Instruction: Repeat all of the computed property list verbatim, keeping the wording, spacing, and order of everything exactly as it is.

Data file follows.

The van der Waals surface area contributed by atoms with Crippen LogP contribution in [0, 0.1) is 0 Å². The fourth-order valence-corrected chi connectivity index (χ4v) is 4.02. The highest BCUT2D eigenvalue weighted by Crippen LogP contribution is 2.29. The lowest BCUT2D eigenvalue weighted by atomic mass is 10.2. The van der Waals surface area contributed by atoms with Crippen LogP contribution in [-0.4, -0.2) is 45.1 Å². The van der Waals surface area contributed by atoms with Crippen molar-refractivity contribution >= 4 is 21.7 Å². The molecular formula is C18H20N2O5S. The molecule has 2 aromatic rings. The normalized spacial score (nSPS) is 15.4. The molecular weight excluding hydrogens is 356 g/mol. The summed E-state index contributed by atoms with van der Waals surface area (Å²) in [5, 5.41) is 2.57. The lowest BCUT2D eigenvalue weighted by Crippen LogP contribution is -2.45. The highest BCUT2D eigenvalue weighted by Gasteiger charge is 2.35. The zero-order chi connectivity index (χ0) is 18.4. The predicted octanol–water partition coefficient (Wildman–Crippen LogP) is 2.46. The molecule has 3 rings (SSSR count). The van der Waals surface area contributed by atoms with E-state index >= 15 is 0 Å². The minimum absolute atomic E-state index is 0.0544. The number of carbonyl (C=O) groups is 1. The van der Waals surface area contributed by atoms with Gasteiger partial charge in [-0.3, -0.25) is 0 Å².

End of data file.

The van der Waals surface area contributed by atoms with Crippen LogP contribution in [0, 0.1) is 0 Å². The fourth-order valence-corrected chi connectivity index (χ4v) is 4.02. The highest BCUT2D eigenvalue weighted by Crippen LogP contribution is 2.29. The lowest BCUT2D eigenvalue weighted by atomic mass is 10.2. The van der Waals surface area contributed by atoms with Crippen LogP contribution in [-0.4, -0.2) is 45.1 Å². The van der Waals surface area contributed by atoms with Crippen molar-refractivity contribution >= 4 is 21.7 Å². The molecular formula is C18H20N2O5S. The molecule has 2 aromatic rings. The normalized spacial score (nSPS) is 15.4. The molecular weight excluding hydrogens is 356 g/mol. The summed E-state index contributed by atoms with van der Waals surface area (Å²) in [5, 5.41) is 2.57. The lowest BCUT2D eigenvalue weighted by Crippen LogP contribution is -2.45. The highest BCUT2D eigenvalue weighted by Gasteiger charge is 2.35. The zero-order chi connectivity index (χ0) is 18.4. The predicted octanol–water partition coefficient (Wildman–Crippen LogP) is 2.46. The molecule has 3 rings (SSSR count). The van der Waals surface area contributed by atoms with E-state index >= 15 is 0 Å². The minimum absolute atomic E-state index is 0.0544. The number of carbonyl (C=O) groups is 1. The van der Waals surface area contributed by atoms with Gasteiger partial charge in [-0.3, -0.25) is 0 Å².